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I have not used a documentation system before and typically write comments by hand.

However, I think it would be nice to use a document system for a new project.

What do you advise? I have heard of Sandcastle but I am not sure if it is the best thing out there.

(This is for an open-source project so it needs to be free.)

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closed as not constructive by Tim Post Sep 12 '11 at 11:52

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8 Answers

up vote 14 down vote accepted

Sandcastle will create documentation in either HTML, HTML Help 1.x (.CHM) file or HTML Help 2.x (.HxS) file format from your XML comments in your code in the style of MSDN that is fully searchable with table of contents, etc..

In theory there is very little work extra work you would need to do in order to get very fully documentation. It can also be styled using stylesheets to look completely different.

There is an application (free) on CodePlex called Sandcastle Help File Builder (SHFB) that can help you construct/configure the documentation using Sandcastle.

I personally have used this and in my opinion it was easy to setup using SHFB to configure it. You can also schedule it to re-build as part of an automated build process if you want to use the command-line.

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Thank you, I'll shift through them to see if they are worth it. Do you have any in particular that you like? –  Chance Dec 31 '08 at 18:09
    
Ah - I must have misread his post (don't see an edit so I guess I did). I didn't even see the link, doh! –  Chance Dec 31 '08 at 18:14
    
I wouldn't call the SHFB easy to set up. I posted a big article (with screenshots) on how to do it on my blog. Not a small article, btw. –  Will Dec 31 '08 at 19:23
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Sandcastle is great. It's replaces NDoc nicely and is fairly easy to setup.

I've written up a previous entry with some links you may find beneficial to look at: http://stackoverflow.com/questions/319632/docproject-vs-sandcastle-help-file-builder-gui#398060

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Awesome, thanks. –  Chance Dec 31 '08 at 18:08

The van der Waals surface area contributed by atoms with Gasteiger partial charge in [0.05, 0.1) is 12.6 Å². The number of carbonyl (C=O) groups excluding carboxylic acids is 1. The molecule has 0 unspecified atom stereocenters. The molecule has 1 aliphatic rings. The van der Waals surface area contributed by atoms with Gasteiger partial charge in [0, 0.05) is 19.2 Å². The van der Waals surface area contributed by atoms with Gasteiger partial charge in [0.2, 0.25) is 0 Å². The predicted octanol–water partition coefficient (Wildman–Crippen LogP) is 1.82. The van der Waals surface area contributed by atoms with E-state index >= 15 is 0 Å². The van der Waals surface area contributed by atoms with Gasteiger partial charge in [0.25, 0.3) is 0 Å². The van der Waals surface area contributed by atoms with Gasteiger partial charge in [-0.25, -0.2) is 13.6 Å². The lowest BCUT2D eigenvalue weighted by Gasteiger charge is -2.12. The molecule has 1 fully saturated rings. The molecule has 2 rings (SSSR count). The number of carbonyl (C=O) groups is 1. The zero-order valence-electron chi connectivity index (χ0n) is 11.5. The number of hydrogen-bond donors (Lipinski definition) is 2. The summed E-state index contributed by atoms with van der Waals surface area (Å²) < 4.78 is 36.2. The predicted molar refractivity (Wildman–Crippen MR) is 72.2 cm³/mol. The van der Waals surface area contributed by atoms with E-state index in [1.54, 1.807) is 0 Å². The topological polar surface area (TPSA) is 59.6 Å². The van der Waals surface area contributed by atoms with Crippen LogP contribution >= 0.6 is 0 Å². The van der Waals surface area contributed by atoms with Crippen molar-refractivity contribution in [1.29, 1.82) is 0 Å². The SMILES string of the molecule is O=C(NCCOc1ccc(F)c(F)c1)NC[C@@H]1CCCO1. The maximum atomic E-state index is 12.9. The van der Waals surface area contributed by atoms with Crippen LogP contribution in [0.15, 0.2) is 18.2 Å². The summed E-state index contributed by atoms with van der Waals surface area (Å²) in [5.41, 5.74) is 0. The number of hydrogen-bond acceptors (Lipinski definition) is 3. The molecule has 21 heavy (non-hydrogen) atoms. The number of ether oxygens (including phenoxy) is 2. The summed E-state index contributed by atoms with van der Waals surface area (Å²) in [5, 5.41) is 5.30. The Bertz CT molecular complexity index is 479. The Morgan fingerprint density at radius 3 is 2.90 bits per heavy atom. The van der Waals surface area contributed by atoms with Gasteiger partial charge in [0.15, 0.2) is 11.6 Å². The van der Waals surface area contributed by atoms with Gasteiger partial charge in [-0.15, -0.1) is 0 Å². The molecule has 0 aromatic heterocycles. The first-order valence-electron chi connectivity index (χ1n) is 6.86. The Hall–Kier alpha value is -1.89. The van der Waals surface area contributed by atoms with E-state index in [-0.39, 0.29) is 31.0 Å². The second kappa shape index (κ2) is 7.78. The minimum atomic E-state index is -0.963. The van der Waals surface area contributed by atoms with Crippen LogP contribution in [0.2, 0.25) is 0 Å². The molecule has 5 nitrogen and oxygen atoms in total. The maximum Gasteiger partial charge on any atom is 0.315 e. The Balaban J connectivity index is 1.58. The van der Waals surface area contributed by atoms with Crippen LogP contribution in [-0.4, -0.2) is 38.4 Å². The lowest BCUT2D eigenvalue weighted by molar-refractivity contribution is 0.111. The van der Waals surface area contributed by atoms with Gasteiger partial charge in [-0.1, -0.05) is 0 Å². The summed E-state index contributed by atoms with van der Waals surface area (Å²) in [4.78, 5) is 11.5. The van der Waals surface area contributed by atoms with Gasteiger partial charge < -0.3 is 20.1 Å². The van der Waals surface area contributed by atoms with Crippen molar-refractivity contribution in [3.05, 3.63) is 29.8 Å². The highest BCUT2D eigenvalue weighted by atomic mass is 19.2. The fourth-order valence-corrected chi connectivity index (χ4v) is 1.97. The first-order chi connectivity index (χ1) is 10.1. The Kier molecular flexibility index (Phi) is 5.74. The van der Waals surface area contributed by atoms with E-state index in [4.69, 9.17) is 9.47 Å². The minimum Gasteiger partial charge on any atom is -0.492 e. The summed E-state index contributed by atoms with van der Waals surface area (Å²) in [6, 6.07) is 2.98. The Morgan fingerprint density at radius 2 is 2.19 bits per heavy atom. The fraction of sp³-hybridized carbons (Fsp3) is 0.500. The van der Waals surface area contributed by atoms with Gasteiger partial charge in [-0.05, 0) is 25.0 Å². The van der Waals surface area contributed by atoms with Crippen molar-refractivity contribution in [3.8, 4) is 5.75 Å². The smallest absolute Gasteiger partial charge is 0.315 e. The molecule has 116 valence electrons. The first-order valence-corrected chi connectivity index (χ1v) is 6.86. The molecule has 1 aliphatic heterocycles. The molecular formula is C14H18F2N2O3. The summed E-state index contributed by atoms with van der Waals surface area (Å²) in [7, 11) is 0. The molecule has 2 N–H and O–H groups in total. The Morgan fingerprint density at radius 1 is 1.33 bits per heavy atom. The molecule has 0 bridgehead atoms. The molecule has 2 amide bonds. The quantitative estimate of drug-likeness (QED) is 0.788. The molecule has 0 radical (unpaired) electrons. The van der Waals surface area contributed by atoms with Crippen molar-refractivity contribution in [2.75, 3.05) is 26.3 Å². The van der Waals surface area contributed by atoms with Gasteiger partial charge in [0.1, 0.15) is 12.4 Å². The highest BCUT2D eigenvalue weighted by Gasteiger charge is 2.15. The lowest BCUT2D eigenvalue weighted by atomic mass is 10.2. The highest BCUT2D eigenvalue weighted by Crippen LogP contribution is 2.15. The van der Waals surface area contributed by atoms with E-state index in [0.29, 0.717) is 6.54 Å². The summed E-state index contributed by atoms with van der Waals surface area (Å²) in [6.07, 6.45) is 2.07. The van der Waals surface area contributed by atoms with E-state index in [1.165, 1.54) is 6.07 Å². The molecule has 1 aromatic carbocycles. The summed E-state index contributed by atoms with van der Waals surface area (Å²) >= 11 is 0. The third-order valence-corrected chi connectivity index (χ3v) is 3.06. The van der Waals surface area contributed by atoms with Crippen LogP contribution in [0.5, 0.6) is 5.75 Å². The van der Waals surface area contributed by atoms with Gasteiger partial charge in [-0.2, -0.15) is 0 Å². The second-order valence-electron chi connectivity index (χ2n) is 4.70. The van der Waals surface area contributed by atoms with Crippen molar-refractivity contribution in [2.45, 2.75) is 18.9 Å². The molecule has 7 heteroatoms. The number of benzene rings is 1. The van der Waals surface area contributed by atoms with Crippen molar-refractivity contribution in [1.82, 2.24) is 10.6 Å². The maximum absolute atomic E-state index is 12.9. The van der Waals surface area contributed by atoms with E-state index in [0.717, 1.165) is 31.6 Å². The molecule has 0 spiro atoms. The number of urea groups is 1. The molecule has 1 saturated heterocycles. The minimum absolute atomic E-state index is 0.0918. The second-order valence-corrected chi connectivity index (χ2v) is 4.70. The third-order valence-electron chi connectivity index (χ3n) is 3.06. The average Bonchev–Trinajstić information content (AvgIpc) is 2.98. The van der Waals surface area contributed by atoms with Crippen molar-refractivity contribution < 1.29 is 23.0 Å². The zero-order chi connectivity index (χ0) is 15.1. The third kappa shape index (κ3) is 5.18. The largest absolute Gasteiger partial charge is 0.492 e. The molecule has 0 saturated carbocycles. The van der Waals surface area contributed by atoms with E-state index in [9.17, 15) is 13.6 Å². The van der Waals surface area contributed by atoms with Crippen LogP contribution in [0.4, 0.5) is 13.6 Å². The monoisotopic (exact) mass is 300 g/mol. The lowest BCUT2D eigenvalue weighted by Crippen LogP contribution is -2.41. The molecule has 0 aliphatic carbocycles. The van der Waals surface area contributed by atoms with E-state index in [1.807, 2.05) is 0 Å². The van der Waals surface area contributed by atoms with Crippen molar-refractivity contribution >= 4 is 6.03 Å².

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First off, I don't see how there could be anything unfortunate about working on an opensource project ;) But an attempt at answering your question would be doxygen.

I've been using doxygen in a C# project a few years ago and its functionality and output options are simply unbeatable. It's fairly easy to set up, and it has built in support for C#. Besides the usual HTML, doxygen can produce LaTeX, RTF, PostScript, hyperlinked PDF, compressed HTML, and Unix man pages. It can read and produce lists of all flavours of TODO, \todo, ToDO, FIXME, BROKEN or any other 'annotation' you or coders before you have made in the code. It can inline images and link internally in the code base on namespaces, packages or whatever your language calls modules nowadays.

Dimitri (the author of doxygen) is very responsive and helpful and the community around doxygen is very active as well.

To get started, simply open a prompt and type:

Doxygen -g

and voila: you have yourself a fully documented configuration file!

There's also a short tutorial for Windows users here.

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With the Windows binary you don't even need to the command line anymore - a GUI is now part of it. –  Chris S Apr 5 '11 at 20:31
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NDoc was the first to come out which SandCastle 'improved on'. For smaller documentation I really like GhostDoc.

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GhostDoc looks interesting –  Chance Dec 31 '08 at 18:12
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The original NDoc project (mentioned by others) is dead, but there is a new project called NDoc3.

NDoc3 supports .NET 2.0 - 3.5. It is currently available as a beta version and worked great for me. I'm not sure if the project is still active - the last beta was release in april 2009.

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Not free, but for the record: vsdocman from http://www.helixoft.com

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Hmm, that looks interesting and definitely noting it for potential use in the future - thanks. –  Chance Dec 31 '08 at 18:10
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There is now also Docu.

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I found Starcastle rather difficult to set up, undocumented and even somewhat buggy. Also, I didn't fancy that the vs2005 style generates a separate page for a type and its members. Starcastle is very good for large, public documentation like MSDN, but for simple internal documentation, I recommend mdoc from the Mono project.

To generate documentation from a XML comment file and a .NET assembly, run:

mdoc update -i comments.xml assembly.dll -o mono-xml-files
mdoc export-html mdoc-xml-files -o mdoc-html-output

The above converts the comments into mdoc's own XML format and again converts it to HTML.

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